# re: Rhino Tools: Rhino Security Guide

Tuesday, July 21, 2009 2:30 AM by Artur Trosin

Hi @dotnet.coder,

You can store your entities wherever you want (even outside the DB), the only info that is required to “know” by Rhino Security is IEntityInformationExtractor. The interface (should) provides a unique key that in unique mode indentify the entity when the entity is associated with Rhino Security(e.g. add permission for the entity, the entity is added to group,…).

Hope that helps

# re: Rhino Tools: Rhino Security Guide

Tuesday, July 21, 2009 8:36 PM by dotnet.coder

hi

How does the rhino security interact with the entities

> present in application schema(say in sharparch . core )?

> The examples given always show a coding line as

>

> Account account =

> Repository<Account>.FindFirst();    

>        

> User user = Repository<User>.FindFirst();

>  var auth =

> container.Resolve<IAuthorizationService>();

>    Console.WriteLine(auth.IsAllowed(user,

> account, "/Account/Delete"));

> Console.WriteLine(auth.GetAuthorizationInformation(user,

> account, "/Account/Delete"));

>

> Now where is this "Accounts " table ? is it in application

> schema or rhino schema ? n what is the use of

> Repository<Account>.FindFirst(); ???  

>        

> Can u pls send a demo on functionalities like adding

> entities to entity groups ,IEntityInformationextractor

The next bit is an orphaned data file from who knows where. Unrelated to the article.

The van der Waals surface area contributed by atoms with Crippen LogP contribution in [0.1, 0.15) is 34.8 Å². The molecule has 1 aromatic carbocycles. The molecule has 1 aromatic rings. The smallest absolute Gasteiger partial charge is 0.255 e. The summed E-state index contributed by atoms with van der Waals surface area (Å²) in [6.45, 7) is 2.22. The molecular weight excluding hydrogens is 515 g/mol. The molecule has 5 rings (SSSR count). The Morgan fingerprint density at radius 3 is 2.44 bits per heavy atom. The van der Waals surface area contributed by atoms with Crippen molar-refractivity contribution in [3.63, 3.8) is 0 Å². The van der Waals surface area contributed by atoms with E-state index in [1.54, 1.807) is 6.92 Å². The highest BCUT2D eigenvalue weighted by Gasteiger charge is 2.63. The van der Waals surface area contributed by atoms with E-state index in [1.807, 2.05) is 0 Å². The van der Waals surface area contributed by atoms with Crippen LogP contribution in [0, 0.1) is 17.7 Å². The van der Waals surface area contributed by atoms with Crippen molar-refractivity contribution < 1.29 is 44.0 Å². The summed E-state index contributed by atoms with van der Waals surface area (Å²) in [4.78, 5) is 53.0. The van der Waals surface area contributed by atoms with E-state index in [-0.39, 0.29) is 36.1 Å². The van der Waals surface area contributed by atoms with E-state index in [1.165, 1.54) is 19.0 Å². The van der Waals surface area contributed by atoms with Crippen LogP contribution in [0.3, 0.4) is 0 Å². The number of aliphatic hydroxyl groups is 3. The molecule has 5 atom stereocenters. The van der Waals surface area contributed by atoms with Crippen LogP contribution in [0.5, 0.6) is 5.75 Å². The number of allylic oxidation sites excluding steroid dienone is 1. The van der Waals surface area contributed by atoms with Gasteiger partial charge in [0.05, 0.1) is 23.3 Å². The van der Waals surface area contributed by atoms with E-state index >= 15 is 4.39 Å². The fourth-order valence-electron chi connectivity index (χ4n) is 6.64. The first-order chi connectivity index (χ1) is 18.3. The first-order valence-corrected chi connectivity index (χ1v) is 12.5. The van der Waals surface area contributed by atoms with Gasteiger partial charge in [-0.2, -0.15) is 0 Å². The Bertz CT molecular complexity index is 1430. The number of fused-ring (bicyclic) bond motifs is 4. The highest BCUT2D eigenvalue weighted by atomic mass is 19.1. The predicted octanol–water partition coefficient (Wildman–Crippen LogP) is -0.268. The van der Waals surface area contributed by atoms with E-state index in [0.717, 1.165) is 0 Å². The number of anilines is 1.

> ?  as the data on these things are not very

> elaborartive on the forums ?

# re: Rhino Tools: Rhino Security Guide

Wednesday, July 22, 2009 1:13 AM by dotnet coder

Can u publish a post for" EntityGroups, IEntityInformationExtractor, Query Permissions,.. ,Permissions class " ??? A demo would be a good start to look into these left out topics of rhino security .

# re: Rhino Tools: Rhino Security Guide

Thursday, August 27, 2009 9:59 AM by Rich

Do you know if it is possible to use Rhino Security with Castles NHibernate Integration facility? It looks like the need to have a Hibernate.cfg.xml configuration file will not allow it.

# re: Rhino Tools: Rhino Security Guide

Thursday, November 19, 2009 1:41 AM by anon

In Program.cs, this line throws a NullReferenceException:

Console.WriteLine("Returned first Permission UsersGroup: {0}", userArtPermission[0].UsersGroup.Name);

The "UsersGroup" is null. I really don't understand why that would be null?

# re: Rhino Tools: Rhino Security Guide

Thursday, November 19, 2009 3:12 AM by Artur Trosin

@Anon

I've updated the sample with explanations.

Thank you.